If a minority student can get into a top-notch school with a 3.6 or 3.7, why aim for a perfect 4.0 or higher? Why aim for a 36 on the ACT or a 2400 on the SAT? That is the reality of affirmative action; lower standards. With affirmative action minority children can jut make it by high school with mid-level grades and test scores. There is no extra push, no motivation, and no drive for minority students.
Once benefitted from affirmative action minorities have to enter a school or work place environment that can be very hostile. The atmosphere minorities enter can set them to be bullied or harassed because they are seen inferior. The view that, a minority couldn’t get the job or admitted into a college without affirmative action causes problems.
The problems are so big that on March 20 at the Affirmative Action Day symposium, New Jersey State Senator Linda R. Greenstein and State Assemblywoman Valerie Vainieri Huttle sponsored anti-bullying legislation for schools and the workplace. The laws currently in place offer recourse for certain groups of bullying victims. For example, there are laws that protect those who are harassed or discriminated against based on age, race, gender, sexual orientation. Many of these a product of affirmative action.
Before I begin arguing in affirmation of affirmative action, I’d like to point out that I receive no advantage from these policies. As a male, I do not benefit at all from “gender equality.” As an Asian-American, I am just one of an overachieving mass of model immigrants occupying a much larger portion of the elite echelon of academic achievement than college quotas may suggest.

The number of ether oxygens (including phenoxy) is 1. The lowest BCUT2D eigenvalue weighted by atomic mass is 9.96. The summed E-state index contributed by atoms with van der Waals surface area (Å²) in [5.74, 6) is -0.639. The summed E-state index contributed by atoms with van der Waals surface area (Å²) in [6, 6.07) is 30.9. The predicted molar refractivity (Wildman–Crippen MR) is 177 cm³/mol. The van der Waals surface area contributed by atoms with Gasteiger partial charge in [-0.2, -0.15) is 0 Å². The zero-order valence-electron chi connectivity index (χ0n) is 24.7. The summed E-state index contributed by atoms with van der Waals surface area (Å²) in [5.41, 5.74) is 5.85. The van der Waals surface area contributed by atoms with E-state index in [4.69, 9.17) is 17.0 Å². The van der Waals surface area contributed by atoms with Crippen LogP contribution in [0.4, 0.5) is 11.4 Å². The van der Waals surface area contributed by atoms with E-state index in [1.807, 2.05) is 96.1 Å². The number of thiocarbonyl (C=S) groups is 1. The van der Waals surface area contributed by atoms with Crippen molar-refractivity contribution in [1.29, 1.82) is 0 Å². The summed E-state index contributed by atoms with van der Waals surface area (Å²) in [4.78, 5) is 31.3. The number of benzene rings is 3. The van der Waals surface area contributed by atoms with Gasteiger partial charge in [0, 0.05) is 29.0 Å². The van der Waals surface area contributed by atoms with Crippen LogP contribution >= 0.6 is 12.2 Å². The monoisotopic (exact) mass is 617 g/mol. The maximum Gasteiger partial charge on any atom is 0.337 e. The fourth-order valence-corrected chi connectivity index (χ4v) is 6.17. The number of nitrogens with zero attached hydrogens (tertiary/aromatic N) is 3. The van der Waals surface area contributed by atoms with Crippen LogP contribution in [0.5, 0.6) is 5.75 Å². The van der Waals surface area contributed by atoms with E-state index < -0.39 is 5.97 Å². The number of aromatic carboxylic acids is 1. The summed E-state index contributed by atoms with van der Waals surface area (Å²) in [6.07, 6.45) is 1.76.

Though I may very well be cheated out of an Ivy League college or two because of my racial background, I still believe that affirmative action can have positive effects.
First of all, there is a fundamental misconception over the purpose of affirmative action policies. Many still believe that it is an act of vengeance by African-Americans and other minority groups that had suffered for so long under white domination. In reality, affirmative action is meant to make educational and corporate institutions more conducive for a more diverse environment and the nondiscrimination mandate of the Civil Rights Act. The reasoning was that if more minority individuals can be deliberately put into workplace and educational societies, ethnically or gender-charged atmospheres would steadily dissipate. Thus, affirmative action is an intermediate solution for public discrimination.